Muskogee senior Jimmie Coleman pocketed his first college football offer over the weekend in a visit to NCAA Division II Fort Hays State.
Although he says Roughers assistant Keaton Callins did a good sales job on the place he once played and later coached at, Coleman said he’ll hold it in consideration while hoping to get a few more offer to compare the experience to.
Like maybe, a shot at a Division I school.
“I want to see what kind of success we’ll have with this offense. I think I can have better stats than last year and my stats last year were pretty good,” he said.
His stats as a junior were 1,473 yards on 235 attempts with 20 catches for 273 yards and 22 total touchdowns, 19 on the ground. That came after a sophomore year where he averaged a yard better than the 6.3 average he had last year, but that came with a price — he was limited to just 44 carries and three touchdowns, the last of those leading to a broken collarbone.
Depth and talent at running back, led by Coleman, and a running quarterback in Ty Williams, makes this offense more of the type Rafe Watkins liked about his days at Guthrie where he won multiple state championships.
“He seems excited about it,” Coleman said. “He expects more discipline with it and is more upset when we mess up.”
Running backs coach Kye Staley stresses discipline with his stable of backs.
“One thing I try to get him to understand is when not to make a bad play worse,” he said.
“That’s with all of them when nothing is there. Every play isn’t going to be the home run but it’s better to fight for the 3-4 yard gains instead of doing something you shouldn’t and turning it into a 5-yard loss. Part of that is an understanding of the situation, down and distance, where to go and your pre-snap reads. You have all that down you’re much better able to play fast.”
Staley, who played college ball at Oklahoma State, hesitated to draw a comparison of himself to Coleman because Staley was a fullback. Yet he compared Coleman to a receiver in a former Cowboy, Tyreek Hill – in terms of guys who don’t have the prototypical size but have the wheels
Coleman is 5-foot-7, 160 pounds. Hill was 5-9, 185 coming out of Garden City, Kansas as an all-purpose high school back.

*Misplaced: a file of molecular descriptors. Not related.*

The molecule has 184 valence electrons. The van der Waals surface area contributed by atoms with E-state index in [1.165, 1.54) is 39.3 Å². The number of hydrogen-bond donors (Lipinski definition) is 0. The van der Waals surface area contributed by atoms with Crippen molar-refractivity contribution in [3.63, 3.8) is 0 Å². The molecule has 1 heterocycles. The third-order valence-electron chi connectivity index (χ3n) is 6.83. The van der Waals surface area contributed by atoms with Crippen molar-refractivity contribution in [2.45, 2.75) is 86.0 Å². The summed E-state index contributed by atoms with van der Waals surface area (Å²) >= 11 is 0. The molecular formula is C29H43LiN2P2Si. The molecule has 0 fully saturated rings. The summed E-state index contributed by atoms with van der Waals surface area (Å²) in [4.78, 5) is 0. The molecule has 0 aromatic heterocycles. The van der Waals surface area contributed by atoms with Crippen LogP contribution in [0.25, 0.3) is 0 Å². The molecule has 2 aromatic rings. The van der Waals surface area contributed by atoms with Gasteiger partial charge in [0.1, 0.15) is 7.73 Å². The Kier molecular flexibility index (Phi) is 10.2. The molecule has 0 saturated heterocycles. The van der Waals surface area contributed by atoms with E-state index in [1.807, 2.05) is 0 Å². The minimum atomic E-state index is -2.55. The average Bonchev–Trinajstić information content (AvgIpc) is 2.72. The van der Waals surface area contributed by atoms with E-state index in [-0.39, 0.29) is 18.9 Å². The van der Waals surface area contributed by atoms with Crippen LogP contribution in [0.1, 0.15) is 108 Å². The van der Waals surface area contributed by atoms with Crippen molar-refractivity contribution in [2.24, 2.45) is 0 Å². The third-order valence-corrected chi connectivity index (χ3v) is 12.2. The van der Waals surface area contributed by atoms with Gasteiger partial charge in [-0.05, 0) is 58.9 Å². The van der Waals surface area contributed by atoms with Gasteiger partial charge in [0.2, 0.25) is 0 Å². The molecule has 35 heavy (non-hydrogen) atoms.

“Jimmie has that balance,” Staley said. “He catches the ball out of the backfield and runs well between the tackles. Guys of his size are normally very, very fast, and Hill was that way, probably the fastest player in the NFL.”
Coleman found himself used a lot in a pass-catching role at Fort Hays last weekend.
“Everyone else ran different routes but when I was up there running one it seemed everything was a wheel route,” he said. “They were really focused on my hands and speed.”
Staley doesn’t give him any magic formula for getting those Division I offers except this.
“Keep playing, keep working. I feel like if you’re good enough to go D1, you’ll go D1. But you don’t need to worry about the recruiting process, just go out and play your game, and coaches will come watch if you’re successful to see what the buzz is about.”
Staley doesn’t get much feedback from Coleman though, at least not in words.
“I heard him say maybe 30 words the first two years I coached him,” Staley said. “He’s gotten better and more relaxed and he enjoys the coaches and the coaches enjoy him. He’s one of those kids who is a we-person rather than a me-person. When you ask him to do something, he does it for the best of the team and he does it with his actions. Younger guys look up to that in him.”
Coleman might get a little less modest about what load he needs to create a buzz this year.
“Fifteen to 20 carries, depending on how the offense is going,” he said. “If the passing is going good I’m OK with 2-3 targets a game.”
Even 15 carries at last year’s average of 6.3 yards per carry doesn’t quite get him to 100, though. Read between the numbers and it’s clear that when he says he expects a bigger year, that translates to some explosive carries.
“I really do believe we will have more success with this offense,” he said.